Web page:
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  1. Creative and Wacky Ways to Get Attention
  2. Creating your Cover Email and One-minute Pitch
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Traditionally, a cover letter is utilized to sell your skills to a specific individual in a company. The same holds true for a cover email or the pitch you use when introducing yourself on the telephone. Emails addressed to Dear Recruiter, Dear Human Resources, and To Whom it May Concern are perceived as junk mail. Do the proper research and networking and get the actual names: the name of the Producer working on the game you have interest in, the name of the Technical Manager, the name of the VP of Human Resources, the name of any hiring manager in your area of interest. Don't send correspondence to a general email box and hope it gets routed. That is giving over your control of your job search to someone else. Cover emails must be addressed to a specific individual. At a minimum, most people at least "scan" any correspondence that is specifically addressed to their individual email and address and written to their attention..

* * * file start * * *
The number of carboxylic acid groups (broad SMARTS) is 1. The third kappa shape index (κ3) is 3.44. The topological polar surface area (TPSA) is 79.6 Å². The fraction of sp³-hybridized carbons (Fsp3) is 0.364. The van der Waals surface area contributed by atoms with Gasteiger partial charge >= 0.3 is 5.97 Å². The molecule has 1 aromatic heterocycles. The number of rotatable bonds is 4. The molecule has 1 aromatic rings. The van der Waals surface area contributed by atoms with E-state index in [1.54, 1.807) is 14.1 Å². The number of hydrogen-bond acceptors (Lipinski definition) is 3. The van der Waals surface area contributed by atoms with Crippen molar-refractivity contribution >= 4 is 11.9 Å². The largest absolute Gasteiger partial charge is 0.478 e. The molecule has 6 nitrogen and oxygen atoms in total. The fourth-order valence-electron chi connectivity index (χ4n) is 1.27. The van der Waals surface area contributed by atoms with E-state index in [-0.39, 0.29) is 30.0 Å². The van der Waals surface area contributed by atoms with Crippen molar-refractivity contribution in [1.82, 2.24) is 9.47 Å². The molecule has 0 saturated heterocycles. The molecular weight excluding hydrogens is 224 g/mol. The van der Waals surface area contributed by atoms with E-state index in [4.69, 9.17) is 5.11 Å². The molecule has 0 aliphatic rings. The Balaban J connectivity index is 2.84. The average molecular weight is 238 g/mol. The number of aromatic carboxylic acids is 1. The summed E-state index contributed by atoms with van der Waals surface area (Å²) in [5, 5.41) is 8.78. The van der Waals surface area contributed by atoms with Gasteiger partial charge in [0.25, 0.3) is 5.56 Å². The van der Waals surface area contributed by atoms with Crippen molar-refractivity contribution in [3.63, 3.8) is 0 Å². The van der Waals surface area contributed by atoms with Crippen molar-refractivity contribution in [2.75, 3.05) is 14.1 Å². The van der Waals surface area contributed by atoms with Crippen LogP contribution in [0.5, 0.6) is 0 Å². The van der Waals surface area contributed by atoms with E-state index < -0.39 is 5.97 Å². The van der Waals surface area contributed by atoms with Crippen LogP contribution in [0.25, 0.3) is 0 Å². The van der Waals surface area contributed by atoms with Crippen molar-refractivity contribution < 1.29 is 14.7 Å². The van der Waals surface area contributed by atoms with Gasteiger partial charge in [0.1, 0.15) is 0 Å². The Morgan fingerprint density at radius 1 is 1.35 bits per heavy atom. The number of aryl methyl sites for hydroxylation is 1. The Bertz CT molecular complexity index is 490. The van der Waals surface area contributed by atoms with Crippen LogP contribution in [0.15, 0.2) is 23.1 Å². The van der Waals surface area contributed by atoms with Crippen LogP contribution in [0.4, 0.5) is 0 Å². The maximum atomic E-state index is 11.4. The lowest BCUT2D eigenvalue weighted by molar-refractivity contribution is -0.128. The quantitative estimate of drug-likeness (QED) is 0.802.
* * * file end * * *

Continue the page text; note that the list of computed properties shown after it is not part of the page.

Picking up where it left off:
"When sending an email, use proper grammar and complete sentences. Do not be overly familiar in your salutations. A hiring manager will not think 'U R 2 kewl' with use of abbreviated words, all lower case letters, multiple exclamations, and just a general disregard of etiquette and the English language. Remember: You're marketing yourself, and no one wants to buy an unprofessional grammar slob. Your e-mail program probably has a spelling check function, use it."

- Beverly Cambron, President, Rocco Media, PR & Marketing


Your cover email introduces who you are and why you are connecting. It should not be boring! It should contain a summary of skills or accomplishments. Do your best to anticipate what the hiring manager needs. Highlight your skills and accomplishments to communicate that you can do the job. In short, what you can do for the company is the theme of the cover email. The last paragraph of your cover email should end with a proactive statement like, "I will call you on Monday, January 15 at 1:00 p.m. to discuss this further." This you will actually do.

Following is a sample of generating a targeted cover email. First, let's review the history of Hot Smokin' Games: